The commissioners, including Chair Perales, a former Secretary of State under Governor Andrew Cuomo, appeared receptive to the changes proposed by the CFB and the other testifiers, for the most part. Most lines of questioning were of an inquisitive rather than adversarial tone. The commissioner who was most skeptical and critical of the proposed changes was John Siegal, an attorney and a de Blasio appointee to the Civilian Complaint Review Board.
“The reason, clearly, that mayoral candidates rely more on big contributions is because it takes a lot of money to run an effective mayoral campaign,” said Siegal, who donated $4,500 to de Blasio’s 2013 mayoral campaign. “And while it sounds good and feels good to say ‘let’s lower the contribution limit,’ that is going to have consequences. Candidates are going to have to work way harder to raise money. They’re going to have to spend a lot more time raising money.” He noted that there is an “efficiency to getting on the phone and getting 500 people to give $4,500 or $5,100 that is going to be lost here.”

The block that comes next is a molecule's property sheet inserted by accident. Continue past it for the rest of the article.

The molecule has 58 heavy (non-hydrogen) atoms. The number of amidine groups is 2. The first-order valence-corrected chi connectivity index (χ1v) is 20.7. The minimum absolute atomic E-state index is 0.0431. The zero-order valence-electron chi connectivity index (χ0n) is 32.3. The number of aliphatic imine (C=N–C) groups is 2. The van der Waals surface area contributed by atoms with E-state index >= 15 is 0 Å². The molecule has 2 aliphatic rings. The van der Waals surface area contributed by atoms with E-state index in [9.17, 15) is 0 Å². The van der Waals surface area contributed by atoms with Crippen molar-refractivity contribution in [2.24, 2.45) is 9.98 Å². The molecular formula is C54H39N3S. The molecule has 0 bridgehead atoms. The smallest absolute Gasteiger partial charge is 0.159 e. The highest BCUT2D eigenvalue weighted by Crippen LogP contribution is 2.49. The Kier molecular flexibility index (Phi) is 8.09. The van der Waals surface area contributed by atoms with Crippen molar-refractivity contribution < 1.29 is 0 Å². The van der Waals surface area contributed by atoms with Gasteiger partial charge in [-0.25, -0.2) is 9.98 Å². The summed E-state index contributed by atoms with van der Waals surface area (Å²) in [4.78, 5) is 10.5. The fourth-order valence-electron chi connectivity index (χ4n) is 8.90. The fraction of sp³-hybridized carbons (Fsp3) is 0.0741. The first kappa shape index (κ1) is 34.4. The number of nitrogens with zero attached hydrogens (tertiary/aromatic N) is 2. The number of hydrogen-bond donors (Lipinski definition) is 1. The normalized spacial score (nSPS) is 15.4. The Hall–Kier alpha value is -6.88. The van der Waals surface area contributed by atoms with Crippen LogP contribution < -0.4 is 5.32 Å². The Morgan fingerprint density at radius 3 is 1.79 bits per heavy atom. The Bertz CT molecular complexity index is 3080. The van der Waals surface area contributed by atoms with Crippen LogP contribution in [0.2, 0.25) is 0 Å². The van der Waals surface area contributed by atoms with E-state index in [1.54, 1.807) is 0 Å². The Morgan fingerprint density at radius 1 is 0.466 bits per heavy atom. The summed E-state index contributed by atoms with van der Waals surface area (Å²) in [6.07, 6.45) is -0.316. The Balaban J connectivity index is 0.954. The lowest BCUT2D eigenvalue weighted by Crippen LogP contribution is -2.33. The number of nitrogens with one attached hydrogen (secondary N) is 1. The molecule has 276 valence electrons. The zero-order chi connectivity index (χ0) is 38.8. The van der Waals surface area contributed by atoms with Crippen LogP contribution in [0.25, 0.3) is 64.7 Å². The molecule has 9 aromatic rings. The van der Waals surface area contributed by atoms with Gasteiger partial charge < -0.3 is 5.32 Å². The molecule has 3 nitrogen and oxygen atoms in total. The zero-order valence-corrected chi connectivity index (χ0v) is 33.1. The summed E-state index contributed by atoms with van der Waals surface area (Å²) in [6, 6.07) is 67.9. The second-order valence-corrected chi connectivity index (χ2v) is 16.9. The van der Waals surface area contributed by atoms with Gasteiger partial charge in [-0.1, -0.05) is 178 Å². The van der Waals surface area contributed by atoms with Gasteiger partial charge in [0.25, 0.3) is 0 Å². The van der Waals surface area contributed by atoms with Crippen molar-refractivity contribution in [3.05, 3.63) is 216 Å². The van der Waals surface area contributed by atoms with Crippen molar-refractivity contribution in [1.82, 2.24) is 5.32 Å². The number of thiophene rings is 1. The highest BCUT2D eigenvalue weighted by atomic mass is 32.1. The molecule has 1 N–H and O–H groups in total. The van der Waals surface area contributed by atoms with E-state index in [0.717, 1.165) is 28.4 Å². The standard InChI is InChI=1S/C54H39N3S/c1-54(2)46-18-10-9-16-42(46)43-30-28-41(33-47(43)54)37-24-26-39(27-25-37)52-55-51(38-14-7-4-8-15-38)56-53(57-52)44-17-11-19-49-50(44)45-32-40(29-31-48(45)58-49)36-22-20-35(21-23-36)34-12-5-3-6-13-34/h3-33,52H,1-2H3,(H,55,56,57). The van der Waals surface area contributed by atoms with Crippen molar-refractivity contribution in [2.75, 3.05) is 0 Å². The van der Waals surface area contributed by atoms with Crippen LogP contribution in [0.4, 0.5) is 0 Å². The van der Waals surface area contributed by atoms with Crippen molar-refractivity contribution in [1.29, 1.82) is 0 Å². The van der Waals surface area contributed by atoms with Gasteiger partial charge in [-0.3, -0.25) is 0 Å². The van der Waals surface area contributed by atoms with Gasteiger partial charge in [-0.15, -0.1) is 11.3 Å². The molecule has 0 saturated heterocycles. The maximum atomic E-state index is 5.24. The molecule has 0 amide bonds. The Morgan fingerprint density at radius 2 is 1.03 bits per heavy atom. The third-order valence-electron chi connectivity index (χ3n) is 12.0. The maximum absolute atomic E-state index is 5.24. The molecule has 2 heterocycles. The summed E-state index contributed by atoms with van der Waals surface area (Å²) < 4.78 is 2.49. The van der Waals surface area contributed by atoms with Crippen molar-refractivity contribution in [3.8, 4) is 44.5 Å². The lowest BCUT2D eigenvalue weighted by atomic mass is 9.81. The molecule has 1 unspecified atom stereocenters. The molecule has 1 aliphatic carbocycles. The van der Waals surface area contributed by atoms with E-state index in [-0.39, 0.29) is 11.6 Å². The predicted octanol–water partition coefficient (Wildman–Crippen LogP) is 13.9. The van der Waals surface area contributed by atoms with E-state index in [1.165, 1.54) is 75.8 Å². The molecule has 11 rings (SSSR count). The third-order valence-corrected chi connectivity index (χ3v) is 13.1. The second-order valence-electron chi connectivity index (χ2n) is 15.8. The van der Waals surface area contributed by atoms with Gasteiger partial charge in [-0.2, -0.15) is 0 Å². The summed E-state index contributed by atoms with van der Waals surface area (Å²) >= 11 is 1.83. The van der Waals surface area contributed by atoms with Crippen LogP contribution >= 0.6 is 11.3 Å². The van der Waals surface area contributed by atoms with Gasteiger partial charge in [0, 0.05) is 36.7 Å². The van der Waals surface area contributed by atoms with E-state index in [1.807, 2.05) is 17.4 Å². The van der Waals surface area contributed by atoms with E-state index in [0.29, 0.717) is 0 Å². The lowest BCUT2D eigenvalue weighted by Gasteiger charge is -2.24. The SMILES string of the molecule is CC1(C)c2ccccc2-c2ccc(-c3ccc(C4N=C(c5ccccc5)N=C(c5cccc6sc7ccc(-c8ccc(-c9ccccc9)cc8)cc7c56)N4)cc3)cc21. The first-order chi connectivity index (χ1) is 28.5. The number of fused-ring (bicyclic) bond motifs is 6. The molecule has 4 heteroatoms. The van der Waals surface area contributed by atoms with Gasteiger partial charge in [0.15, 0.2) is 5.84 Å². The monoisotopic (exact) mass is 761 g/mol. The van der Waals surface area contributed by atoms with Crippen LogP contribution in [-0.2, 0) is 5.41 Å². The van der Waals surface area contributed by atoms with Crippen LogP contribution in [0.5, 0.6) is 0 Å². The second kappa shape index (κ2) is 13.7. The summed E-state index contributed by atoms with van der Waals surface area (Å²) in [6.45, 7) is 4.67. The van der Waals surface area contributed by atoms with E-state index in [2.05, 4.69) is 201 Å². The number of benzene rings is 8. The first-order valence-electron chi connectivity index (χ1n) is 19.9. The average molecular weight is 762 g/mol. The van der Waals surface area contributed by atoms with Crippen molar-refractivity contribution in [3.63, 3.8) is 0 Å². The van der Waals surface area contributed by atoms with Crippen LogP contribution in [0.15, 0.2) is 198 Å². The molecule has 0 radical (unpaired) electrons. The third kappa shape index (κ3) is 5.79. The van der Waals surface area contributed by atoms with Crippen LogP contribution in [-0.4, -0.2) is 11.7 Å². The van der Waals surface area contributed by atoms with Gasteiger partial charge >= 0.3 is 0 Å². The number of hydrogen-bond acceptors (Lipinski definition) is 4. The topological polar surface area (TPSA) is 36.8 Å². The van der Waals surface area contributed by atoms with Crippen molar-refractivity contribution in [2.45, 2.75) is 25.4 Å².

The CFB’s Chair, Frederick Schaffer, said that he would agree with Siegal if the only recommendation made by the Board was to lower the contribution limit.
“That’s why we want to increase the match for citywide officials from 6-to-1 to 8-to-1, and increase the actual amount from $175 to $250,” Schaffer said. “We crunched those numbers precisely with this problem in mind, and we think that the overall effect of those three things together meets the concern that you have just expressed.”
Siegal was also critical of a proposed “geographical requirement” for citywide candidates, which would force them to fundraise around the city. Malbin’s presentation to the commission noted that most money raised for citywide contests comes from only five City Council districts, representing Manhattan around Central Park and Brownstone Brooklyn. For citywide candidates, Malbin recommended that they must show a minimum number of contributors in 20 of 51 Council districts to qualify for public matching funds. The CFB suggested that citywide candidates raise 50 contributions from each borough.